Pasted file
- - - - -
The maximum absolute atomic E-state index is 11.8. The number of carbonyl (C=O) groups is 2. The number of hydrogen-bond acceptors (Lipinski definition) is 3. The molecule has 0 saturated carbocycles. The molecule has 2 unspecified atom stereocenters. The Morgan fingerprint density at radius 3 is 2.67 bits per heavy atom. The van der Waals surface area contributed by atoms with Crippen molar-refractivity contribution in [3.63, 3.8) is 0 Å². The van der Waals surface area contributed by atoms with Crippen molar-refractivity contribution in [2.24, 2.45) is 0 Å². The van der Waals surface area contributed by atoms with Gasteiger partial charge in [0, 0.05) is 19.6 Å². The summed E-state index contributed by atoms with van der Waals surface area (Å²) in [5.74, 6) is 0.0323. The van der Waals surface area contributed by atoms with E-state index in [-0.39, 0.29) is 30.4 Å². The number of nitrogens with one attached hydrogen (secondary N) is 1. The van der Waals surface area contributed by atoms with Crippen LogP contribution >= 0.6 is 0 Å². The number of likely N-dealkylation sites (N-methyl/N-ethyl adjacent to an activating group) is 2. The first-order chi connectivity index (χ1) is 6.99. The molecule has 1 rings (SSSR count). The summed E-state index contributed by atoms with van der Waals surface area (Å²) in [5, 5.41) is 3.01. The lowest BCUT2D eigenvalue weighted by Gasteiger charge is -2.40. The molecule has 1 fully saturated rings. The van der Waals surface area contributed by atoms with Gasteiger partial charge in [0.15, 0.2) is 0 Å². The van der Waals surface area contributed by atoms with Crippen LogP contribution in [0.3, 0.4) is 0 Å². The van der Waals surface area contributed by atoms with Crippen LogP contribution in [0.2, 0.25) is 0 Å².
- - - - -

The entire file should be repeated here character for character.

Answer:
The maximum absolute atomic E-state index is 11.8. The number of carbonyl (C=O) groups is 2. The number of hydrogen-bond acceptors (Lipinski definition) is 3. The molecule has 0 saturated carbocycles. The molecule has 2 unspecified atom stereocenters. The Morgan fingerprint density at radius 3 is 2.67 bits per heavy atom. The van der Waals surface area contributed by atoms with Crippen molar-refractivity contribution in [3.63, 3.8) is 0 Å². The van der Waals surface area contributed by atoms with Crippen molar-refractivity contribution in [2.24, 2.45) is 0 Å². The van der Waals surface area contributed by atoms with Gasteiger partial charge in [0, 0.05) is 19.6 Å². The summed E-state index contributed by atoms with van der Waals surface area (Å²) in [5.74, 6) is 0.0323. The van der Waals surface area contributed by atoms with E-state index in [-0.39, 0.29) is 30.4 Å². The number of nitrogens with one attached hydrogen (secondary N) is 1. The van der Waals surface area contributed by atoms with Crippen LogP contribution >= 0.6 is 0 Å². The number of likely N-dealkylation sites (N-methyl/N-ethyl adjacent to an activating group) is 2. The first-order chi connectivity index (χ1) is 6.99. The molecule has 1 rings (SSSR count). The summed E-state index contributed by atoms with van der Waals surface area (Å²) in [5, 5.41) is 3.01. The lowest BCUT2D eigenvalue weighted by Gasteiger charge is -2.40. The molecule has 1 fully saturated rings. The van der Waals surface area contributed by atoms with Gasteiger partial charge in [0.15, 0.2) is 0 Å². The van der Waals surface area contributed by atoms with Crippen LogP contribution in [0.3, 0.4) is 0 Å². The van der Waals surface area contributed by atoms with Crippen LogP contribution in [0.2, 0.25) is 0 Å².